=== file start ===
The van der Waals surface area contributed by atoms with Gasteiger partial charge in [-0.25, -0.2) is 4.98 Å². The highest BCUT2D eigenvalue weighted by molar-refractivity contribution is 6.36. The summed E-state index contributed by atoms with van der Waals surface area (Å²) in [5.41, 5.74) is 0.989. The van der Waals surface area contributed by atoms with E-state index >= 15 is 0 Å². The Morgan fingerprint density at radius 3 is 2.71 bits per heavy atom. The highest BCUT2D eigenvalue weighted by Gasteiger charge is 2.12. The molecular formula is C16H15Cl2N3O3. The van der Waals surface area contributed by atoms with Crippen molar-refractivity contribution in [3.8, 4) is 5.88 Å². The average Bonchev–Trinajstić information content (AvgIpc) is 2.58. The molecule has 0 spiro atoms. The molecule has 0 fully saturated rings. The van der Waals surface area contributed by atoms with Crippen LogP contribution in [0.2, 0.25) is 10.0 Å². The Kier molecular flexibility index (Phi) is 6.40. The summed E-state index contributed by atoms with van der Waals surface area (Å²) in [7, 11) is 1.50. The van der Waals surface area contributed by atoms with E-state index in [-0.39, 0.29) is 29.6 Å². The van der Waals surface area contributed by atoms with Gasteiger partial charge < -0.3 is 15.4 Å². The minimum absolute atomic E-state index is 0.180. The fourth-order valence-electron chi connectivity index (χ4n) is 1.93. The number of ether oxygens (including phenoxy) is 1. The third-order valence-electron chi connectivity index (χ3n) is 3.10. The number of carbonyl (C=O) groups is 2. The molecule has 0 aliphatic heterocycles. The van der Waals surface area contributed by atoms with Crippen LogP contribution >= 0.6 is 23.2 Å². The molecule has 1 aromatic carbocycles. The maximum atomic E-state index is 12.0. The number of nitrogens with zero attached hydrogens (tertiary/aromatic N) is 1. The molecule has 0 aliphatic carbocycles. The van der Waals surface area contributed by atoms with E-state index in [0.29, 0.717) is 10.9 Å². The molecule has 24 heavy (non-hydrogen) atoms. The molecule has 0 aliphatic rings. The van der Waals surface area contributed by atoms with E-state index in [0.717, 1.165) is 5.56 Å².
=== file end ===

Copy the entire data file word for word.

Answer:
The van der Waals surface area contributed by atoms with Gasteiger partial charge in [-0.25, -0.2) is 4.98 Å². The highest BCUT2D eigenvalue weighted by molar-refractivity contribution is 6.36. The summed E-state index contributed by atoms with van der Waals surface area (Å²) in [5.41, 5.74) is 0.989. The van der Waals surface area contributed by atoms with E-state index >= 15 is 0 Å². The Morgan fingerprint density at radius 3 is 2.71 bits per heavy atom. The highest BCUT2D eigenvalue weighted by Gasteiger charge is 2.12. The molecular formula is C16H15Cl2N3O3. The van der Waals surface area contributed by atoms with Crippen molar-refractivity contribution in [3.8, 4) is 5.88 Å². The average Bonchev–Trinajstić information content (AvgIpc) is 2.58. The molecule has 0 spiro atoms. The molecule has 0 fully saturated rings. The van der Waals surface area contributed by atoms with Crippen LogP contribution in [0.2, 0.25) is 10.0 Å². The Kier molecular flexibility index (Phi) is 6.40. The summed E-state index contributed by atoms with van der Waals surface area (Å²) in [7, 11) is 1.50. The van der Waals surface area contributed by atoms with E-state index in [-0.39, 0.29) is 29.6 Å². The van der Waals surface area contributed by atoms with Gasteiger partial charge < -0.3 is 15.4 Å². The minimum absolute atomic E-state index is 0.180. The fourth-order valence-electron chi connectivity index (χ4n) is 1.93. The number of ether oxygens (including phenoxy) is 1. The third-order valence-electron chi connectivity index (χ3n) is 3.10. The number of carbonyl (C=O) groups is 2. The molecule has 0 aliphatic heterocycles. The van der Waals surface area contributed by atoms with Crippen LogP contribution >= 0.6 is 23.2 Å². The molecule has 1 aromatic carbocycles. The maximum atomic E-state index is 12.0. The number of nitrogens with zero attached hydrogens (tertiary/aromatic N) is 1. The molecule has 0 aliphatic carbocycles. The van der Waals surface area contributed by atoms with E-state index in [0.29, 0.717) is 10.9 Å². The molecule has 24 heavy (non-hydrogen) atoms. The molecule has 0 aliphatic rings. The van der Waals surface area contributed by atoms with E-state index in [0.717, 1.165) is 5.56 Å².